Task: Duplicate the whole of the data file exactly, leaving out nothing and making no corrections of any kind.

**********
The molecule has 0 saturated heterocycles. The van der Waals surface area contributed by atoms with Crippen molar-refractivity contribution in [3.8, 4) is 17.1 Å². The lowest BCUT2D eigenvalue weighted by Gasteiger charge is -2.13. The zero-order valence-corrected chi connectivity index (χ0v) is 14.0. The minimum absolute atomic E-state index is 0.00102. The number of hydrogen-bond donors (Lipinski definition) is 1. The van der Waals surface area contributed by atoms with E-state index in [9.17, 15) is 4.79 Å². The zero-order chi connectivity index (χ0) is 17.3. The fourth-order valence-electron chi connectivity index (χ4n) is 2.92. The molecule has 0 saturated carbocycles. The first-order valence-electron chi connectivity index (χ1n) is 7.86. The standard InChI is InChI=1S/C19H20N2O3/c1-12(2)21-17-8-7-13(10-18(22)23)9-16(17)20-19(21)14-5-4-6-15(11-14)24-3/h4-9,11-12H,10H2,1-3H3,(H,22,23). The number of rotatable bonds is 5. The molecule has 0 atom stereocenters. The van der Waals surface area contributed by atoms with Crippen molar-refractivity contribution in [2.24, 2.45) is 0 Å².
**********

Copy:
The molecule has 0 saturated heterocycles. The van der Waals surface area contributed by atoms with Crippen molar-refractivity contribution in [3.8, 4) is 17.1 Å². The lowest BCUT2D eigenvalue weighted by Gasteiger charge is -2.13. The zero-order valence-corrected chi connectivity index (χ0v) is 14.0. The minimum absolute atomic E-state index is 0.00102. The number of hydrogen-bond donors (Lipinski definition) is 1. The van der Waals surface area contributed by atoms with E-state index in [9.17, 15) is 4.79 Å². The zero-order chi connectivity index (χ0) is 17.3. The fourth-order valence-electron chi connectivity index (χ4n) is 2.92. The molecule has 0 saturated carbocycles. The first-order valence-electron chi connectivity index (χ1n) is 7.86. The standard InChI is InChI=1S/C19H20N2O3/c1-12(2)21-17-8-7-13(10-18(22)23)9-16(17)20-19(21)14-5-4-6-15(11-14)24-3/h4-9,11-12H,10H2,1-3H3,(H,22,23). The number of rotatable bonds is 5. The molecule has 0 atom stereocenters. The van der Waals surface area contributed by atoms with Crippen molar-refractivity contribution in [2.24, 2.45) is 0 Å².